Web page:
“There is no privacy in China,” said Silvia Si, 30, a protester whose health code turned red. Zhengzhou authorities, pressured to account for the episode, later punished five officials for changing the codes of more than 1,300 customers.
Even when Covid-19 tracking technologies are used for their stated purpose, more people seem willing to ask if the surveillance is excessive. On Thursday, a blogger in Beijing posted on Weibo that he refused to wear an electronic bracelet to track his movements while he was in isolation, saying the device was an “electronic shackle” and a violation of his privacy. The post was liked around 60,000 times, and users flooded his post with replies. Many said it reminded them of the treatment of criminals; others called it a ploy to surreptitiously collect personal information. The post was later removed by censors, the blogger said.
In recent years, people have tried to draw attention to privacy concerns. In 2019, a law professor in Hangzhou, a prominent tech hub in eastern China, sued a local zoo for forcing him to submit facial recognition data to enter, the first such lawsuit in China. He won the case.
Starting in late 2020, several Chinese cities began banning neighborhood committees from forcing residents to undergo biometric screening to enter their compounds. Around the same time, toilet paper dispensers using facial recognition were removed from public toilets in the southern Chinese city of Dongguan following public outrage.
On online forums like Zhihu, a platform similar to Quora, Chinese users exchange tips on how to evade surveillance (tips include wearing hats and masks and pointing flashlights at security cameras). More than 60 percent of Chinese say facial recognition technology has been abused, according to a study of more than 20,000 Chinese conducted jointly in late 2020 by a Chinese think tank and a government task force. More than 80 percent expressed concern about whether and how facial recognition data would be stored.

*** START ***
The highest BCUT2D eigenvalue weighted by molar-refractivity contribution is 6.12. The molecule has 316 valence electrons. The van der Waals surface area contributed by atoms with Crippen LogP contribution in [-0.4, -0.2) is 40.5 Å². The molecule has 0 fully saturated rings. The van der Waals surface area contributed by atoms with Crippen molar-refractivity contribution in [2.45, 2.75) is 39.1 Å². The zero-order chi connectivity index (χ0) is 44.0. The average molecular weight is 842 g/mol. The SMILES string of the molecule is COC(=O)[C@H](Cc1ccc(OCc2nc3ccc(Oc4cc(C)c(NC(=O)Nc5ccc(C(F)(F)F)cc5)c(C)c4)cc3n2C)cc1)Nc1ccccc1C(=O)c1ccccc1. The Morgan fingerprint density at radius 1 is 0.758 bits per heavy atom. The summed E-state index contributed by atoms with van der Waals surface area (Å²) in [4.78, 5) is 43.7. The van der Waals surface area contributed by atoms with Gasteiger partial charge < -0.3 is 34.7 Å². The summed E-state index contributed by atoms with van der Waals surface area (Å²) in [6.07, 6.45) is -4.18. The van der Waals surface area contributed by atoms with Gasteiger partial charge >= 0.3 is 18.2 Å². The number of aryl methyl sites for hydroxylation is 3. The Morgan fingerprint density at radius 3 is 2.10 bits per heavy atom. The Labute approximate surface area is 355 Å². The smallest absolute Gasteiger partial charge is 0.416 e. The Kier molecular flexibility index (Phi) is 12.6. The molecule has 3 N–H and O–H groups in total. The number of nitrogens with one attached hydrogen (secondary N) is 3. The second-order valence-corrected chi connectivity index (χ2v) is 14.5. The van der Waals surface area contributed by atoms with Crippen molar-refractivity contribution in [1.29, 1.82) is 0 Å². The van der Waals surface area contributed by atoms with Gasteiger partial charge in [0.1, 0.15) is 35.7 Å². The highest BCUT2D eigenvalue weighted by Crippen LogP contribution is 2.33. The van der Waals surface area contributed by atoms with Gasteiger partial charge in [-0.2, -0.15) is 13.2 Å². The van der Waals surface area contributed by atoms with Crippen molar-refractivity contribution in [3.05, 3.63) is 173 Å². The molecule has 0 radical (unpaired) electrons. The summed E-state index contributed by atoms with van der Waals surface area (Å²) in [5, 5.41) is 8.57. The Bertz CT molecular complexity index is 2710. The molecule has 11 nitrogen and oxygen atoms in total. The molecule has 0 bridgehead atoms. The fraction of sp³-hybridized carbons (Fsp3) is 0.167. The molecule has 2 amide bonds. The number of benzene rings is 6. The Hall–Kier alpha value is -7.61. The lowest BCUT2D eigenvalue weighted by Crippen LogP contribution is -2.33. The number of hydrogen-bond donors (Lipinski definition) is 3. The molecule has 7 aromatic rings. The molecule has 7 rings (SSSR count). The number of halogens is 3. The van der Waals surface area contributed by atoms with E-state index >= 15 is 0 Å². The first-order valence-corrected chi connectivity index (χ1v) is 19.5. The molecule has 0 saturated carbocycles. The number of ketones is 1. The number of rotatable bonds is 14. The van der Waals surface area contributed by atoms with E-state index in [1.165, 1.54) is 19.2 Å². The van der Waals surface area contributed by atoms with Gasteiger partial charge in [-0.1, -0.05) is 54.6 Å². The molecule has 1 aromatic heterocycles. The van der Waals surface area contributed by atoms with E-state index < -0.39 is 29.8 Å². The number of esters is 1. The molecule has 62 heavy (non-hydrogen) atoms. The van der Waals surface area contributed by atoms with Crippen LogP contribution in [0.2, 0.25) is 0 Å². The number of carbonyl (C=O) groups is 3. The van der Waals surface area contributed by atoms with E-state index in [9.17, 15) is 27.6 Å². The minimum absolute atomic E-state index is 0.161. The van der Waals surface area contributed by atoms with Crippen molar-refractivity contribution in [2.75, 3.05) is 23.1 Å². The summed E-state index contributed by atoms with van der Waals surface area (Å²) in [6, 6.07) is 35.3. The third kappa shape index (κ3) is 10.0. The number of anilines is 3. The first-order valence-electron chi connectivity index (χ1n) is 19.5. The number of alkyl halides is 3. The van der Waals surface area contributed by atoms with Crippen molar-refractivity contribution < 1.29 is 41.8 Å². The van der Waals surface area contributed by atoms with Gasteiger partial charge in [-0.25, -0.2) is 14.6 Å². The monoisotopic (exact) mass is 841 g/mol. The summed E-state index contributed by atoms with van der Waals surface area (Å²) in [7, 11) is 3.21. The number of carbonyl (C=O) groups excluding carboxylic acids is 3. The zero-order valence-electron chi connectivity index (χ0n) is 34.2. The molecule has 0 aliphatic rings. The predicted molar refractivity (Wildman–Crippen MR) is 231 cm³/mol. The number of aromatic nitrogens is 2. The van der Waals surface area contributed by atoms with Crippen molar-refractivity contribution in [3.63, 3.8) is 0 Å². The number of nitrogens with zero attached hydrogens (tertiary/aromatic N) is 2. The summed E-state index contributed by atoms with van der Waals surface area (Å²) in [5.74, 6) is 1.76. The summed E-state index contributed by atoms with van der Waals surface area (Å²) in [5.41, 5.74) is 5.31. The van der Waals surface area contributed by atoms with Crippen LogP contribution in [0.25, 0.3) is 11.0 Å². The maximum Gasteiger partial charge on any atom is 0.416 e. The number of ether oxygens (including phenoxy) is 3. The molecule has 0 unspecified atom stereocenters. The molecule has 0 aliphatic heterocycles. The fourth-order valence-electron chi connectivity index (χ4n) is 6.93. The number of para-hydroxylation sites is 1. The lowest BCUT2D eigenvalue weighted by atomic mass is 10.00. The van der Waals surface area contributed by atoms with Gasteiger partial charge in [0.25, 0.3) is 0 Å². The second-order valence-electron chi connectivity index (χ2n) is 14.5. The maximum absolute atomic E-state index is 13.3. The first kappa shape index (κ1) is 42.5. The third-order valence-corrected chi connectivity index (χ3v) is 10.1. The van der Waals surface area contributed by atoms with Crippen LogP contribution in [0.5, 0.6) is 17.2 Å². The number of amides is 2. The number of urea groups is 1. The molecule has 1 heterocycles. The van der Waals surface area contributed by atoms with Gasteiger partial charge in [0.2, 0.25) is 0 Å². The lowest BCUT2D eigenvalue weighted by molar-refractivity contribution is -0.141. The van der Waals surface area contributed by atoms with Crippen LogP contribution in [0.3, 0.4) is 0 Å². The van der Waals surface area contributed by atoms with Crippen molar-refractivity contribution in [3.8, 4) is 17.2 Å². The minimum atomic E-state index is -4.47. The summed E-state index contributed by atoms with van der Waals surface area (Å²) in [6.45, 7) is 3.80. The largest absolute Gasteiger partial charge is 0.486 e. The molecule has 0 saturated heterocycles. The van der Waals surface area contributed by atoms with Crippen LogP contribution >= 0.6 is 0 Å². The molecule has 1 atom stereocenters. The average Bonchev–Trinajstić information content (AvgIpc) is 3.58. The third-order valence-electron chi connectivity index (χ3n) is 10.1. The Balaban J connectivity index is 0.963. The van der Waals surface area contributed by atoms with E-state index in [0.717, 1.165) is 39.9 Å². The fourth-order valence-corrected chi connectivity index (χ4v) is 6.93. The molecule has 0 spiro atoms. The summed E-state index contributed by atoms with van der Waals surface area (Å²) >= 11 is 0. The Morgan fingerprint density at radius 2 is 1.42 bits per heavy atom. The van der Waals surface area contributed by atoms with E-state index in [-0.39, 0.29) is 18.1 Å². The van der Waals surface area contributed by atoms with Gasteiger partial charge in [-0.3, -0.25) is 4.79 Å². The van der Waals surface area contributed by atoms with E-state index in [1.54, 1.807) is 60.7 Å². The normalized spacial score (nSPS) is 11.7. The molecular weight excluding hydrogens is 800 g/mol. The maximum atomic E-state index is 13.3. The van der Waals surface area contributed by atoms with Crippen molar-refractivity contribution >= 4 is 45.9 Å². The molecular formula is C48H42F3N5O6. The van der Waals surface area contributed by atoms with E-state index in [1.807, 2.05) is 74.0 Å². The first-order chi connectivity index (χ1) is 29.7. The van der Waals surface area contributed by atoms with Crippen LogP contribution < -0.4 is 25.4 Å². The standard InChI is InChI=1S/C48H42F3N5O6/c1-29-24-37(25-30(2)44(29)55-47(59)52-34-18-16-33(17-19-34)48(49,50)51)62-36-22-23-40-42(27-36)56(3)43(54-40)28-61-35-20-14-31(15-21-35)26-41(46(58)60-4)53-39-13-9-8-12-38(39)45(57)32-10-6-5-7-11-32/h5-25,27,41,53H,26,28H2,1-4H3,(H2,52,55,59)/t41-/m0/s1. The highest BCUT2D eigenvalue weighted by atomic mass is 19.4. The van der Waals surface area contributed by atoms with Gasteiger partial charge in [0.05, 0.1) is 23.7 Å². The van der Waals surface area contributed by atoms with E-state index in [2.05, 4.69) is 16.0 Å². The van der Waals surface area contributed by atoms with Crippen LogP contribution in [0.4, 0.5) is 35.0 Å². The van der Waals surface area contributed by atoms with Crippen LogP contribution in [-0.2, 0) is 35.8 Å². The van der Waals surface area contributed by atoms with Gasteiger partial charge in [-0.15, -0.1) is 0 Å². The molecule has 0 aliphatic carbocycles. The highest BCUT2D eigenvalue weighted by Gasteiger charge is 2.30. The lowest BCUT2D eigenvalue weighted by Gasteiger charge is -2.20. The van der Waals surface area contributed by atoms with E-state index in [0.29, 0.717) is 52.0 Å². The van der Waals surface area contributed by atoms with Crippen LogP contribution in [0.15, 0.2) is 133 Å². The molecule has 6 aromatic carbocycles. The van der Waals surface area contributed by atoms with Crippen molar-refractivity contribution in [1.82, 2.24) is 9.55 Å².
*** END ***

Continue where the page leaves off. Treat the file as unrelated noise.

“Increasing public awareness of data privacy is an inevitable trend,” said Dragon Zheng, an artist based in the southern province of Guangxi whose practice explores the interplay of technology and governance.
In 2016, Mr. Zheng installed security cameras inside a large exhibition hall, which transmitted live images to a monitoring room installed in the center of the hall. Visitors were invited into the room, where they could manipulate the cameras and experience what Mr. Zheng called the feeling of “supervising and being supervised, controlling and being controlled.”
Still, he stressed that the risks and benefits of the technology are not unique to China.
“Technology is like Pandora’s box,” Zheng said. “Once it’s open, how it’s used depends on the hands it falls into.”
Few Chinese citizens have publicly questioned the government about its collection of personal data. Some of that could be the result of outright government censorship and personal safety threats from criticizing the government. But many residents also see data delivery as a necessary trade-off for security and convenience.
“There’s always been this split identity when it comes to privacy awareness in China,” said Samm Sacks, a technology policy researcher at Yale Law School and New America. “People are much more trusting in general of how government entities handle their personal information and much more suspicious of the corporate sector.”
Legal analysts said disciplinary measures resulting from the Shanghai police database breach were unlikely to be made public. Few mechanisms exist to hold Chinese government agencies accountable for their own data breaches. For many citizens, that lack of resources has contributed to a sense of resignation.
From time to time, however, they achieve small victories, as Xu Peilin did when he took on his local neighborhood committee last year. She had returned to her apartment building in Beijing one day to find that the complex wanted residents to submit to a facial recognition scanner to enter.
“It was crazy,” said Ms. Xu, 37, a project manager at a start-up company. She said that she reminded her of one of her favorite television shows, the British sci-fi series Black Mirror.
Ms. Xu harassed her neighborhood committee by phone and text messages until they relented. For now, Ms. Xu said, she can still enter her compound using her access card, though she believed it was only a matter of time until facial recognition devices became mandatory again.
“All I can do for now,” he said, “is continue to resist on a small scale.”
Zixu Wang contributed report.